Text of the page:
As of Sunday, South Florida has 102 fewer pythons.

During the Florida Wildlife Commission’s second Python Challenge, participants removed Burmese pythons from in and around the Everglades.

On Feb. 27, the 2016 Python Challenge Awards Ceremony will run from 10 a.m. to 1 p.m. at the Long Key Nature Center in Davie, Florida, a city in Broward County.

Individuals and teams will receive awards for two categories: longest python and most pythons captured.

In 2013, the first-ever Python Challenge resulted in 68 captures. This year’s challenge started Jan. 16, and its goal was to remove the invasive species from Florida’s ecosystem.

The Florida Everglades are currently filled with Burmese pythons, hefty, non-venomous snakes that prey on native Florida species, according to the Python Challenge website.

Carol Lyn Parrish, the public information coordinator for FWC’s South Region, said Burmese pythons are an invasive, non-native species that are legal to be removed year-round.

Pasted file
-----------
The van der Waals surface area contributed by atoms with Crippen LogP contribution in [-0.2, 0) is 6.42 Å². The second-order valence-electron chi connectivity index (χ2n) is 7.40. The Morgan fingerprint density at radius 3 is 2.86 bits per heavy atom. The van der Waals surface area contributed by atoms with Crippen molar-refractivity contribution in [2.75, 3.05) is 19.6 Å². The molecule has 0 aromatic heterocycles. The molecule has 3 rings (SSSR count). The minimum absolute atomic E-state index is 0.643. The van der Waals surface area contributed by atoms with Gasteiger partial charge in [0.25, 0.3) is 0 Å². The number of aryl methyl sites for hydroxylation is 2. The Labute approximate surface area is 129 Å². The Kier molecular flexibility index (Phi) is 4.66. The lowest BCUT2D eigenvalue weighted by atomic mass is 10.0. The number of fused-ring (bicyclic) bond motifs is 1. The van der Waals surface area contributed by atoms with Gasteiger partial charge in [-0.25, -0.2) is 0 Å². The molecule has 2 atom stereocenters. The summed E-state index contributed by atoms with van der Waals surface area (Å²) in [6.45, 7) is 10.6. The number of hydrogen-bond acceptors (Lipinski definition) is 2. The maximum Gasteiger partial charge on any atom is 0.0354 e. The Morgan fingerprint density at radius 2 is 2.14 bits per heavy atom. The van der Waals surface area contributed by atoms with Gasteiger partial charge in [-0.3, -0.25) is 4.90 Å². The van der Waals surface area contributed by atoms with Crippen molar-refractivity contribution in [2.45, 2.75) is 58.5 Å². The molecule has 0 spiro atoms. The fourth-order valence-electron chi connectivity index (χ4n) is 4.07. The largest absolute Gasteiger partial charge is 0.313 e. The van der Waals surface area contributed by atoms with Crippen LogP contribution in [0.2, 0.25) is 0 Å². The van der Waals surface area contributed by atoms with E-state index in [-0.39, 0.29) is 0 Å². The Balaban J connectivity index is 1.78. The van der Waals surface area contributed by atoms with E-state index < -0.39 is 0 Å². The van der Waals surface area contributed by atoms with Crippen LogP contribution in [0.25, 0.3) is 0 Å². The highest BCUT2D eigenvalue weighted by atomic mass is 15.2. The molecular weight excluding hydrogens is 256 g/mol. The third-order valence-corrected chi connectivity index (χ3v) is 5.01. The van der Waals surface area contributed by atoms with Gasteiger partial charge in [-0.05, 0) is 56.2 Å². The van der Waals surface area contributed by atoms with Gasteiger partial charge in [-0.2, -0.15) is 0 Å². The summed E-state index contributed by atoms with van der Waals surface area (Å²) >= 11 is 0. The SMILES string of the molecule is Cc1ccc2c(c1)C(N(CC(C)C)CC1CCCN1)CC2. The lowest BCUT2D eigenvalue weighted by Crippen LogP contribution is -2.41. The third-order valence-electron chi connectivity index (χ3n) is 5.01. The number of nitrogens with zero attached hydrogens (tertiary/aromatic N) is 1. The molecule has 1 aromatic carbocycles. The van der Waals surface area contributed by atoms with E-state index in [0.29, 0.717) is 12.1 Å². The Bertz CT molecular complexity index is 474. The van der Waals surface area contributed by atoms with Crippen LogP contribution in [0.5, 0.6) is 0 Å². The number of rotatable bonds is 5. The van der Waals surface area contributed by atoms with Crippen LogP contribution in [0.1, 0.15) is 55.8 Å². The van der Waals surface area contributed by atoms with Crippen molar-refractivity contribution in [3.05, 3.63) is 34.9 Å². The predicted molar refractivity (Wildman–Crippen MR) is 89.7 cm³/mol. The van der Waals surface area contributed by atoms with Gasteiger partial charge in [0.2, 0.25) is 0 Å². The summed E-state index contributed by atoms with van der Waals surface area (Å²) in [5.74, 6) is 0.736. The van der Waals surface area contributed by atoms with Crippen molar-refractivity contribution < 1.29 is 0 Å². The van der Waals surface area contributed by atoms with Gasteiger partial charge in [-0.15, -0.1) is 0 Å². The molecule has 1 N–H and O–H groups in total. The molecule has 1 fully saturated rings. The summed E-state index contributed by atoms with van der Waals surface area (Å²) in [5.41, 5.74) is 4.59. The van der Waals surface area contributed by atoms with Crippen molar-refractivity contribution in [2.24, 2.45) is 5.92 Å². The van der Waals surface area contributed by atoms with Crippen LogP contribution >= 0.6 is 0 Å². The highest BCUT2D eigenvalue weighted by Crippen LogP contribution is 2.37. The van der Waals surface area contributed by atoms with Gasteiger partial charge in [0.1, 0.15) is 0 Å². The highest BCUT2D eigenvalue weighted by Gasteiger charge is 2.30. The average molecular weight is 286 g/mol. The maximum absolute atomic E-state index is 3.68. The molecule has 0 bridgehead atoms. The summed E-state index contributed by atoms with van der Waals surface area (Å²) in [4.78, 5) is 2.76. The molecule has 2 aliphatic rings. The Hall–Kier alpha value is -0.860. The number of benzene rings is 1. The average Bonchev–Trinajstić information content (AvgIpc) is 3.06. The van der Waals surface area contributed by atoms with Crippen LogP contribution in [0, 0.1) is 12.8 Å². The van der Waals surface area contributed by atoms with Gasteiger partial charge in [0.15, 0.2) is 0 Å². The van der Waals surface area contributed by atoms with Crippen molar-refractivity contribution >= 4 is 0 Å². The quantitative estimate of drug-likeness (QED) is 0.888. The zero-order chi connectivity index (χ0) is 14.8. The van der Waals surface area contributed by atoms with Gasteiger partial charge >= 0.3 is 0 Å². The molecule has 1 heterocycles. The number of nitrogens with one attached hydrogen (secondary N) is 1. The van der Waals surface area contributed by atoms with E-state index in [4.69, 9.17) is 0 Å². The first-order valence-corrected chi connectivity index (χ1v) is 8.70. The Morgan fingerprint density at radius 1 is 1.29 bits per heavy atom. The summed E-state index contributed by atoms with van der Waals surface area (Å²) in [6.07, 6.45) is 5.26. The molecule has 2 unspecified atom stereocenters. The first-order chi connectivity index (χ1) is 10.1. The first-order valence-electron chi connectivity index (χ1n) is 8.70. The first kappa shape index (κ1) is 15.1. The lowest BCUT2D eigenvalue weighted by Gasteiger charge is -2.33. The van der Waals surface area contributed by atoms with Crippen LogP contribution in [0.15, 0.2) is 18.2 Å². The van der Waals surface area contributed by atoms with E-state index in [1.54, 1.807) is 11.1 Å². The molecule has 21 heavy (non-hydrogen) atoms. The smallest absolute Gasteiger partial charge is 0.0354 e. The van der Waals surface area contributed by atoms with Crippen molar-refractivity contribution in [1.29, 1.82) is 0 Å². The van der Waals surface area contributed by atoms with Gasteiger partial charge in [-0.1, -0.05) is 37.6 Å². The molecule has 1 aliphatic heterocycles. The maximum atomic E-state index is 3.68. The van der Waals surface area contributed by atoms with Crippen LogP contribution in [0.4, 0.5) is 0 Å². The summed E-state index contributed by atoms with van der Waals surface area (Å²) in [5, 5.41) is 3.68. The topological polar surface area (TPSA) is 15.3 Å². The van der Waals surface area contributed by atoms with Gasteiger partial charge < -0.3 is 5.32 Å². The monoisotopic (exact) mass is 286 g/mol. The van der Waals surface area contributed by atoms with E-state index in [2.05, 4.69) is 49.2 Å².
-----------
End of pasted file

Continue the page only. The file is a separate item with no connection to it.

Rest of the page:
“As far as the three-year gap between challenges, the challenge is just another effort to motivate others to remove an invasive species,” Parrish said. “It helps the FWC spread our message.”

Before the competition, participants took a required online course or an optional live course, which both outlined how to trap and euthanize pythons.

All participants paid an entrance fee, and the FWC scheduled guidelines for participating areas. 

Whether dead or alive, all pythons had to be dropped off at designated locations by 7 p.m. each day.

The challenge website offered three techniques to kill the python. If someone arrived with a live python, the FWC euthanized it, said Parrish.

Kenneth Krysko, collection manager in the Division of Herpetology at the Florida Museum of Natural History, said the detection rate for Burmese pythons is 1 percent.

“For every 100 snakes you pass, you will probably see only one,” he said.

Krysko said high water levels allowed the pythons to move even quicker than usual, creating an obstacle for participants.

“The elusiveness of this species is incredible,” Parrish said.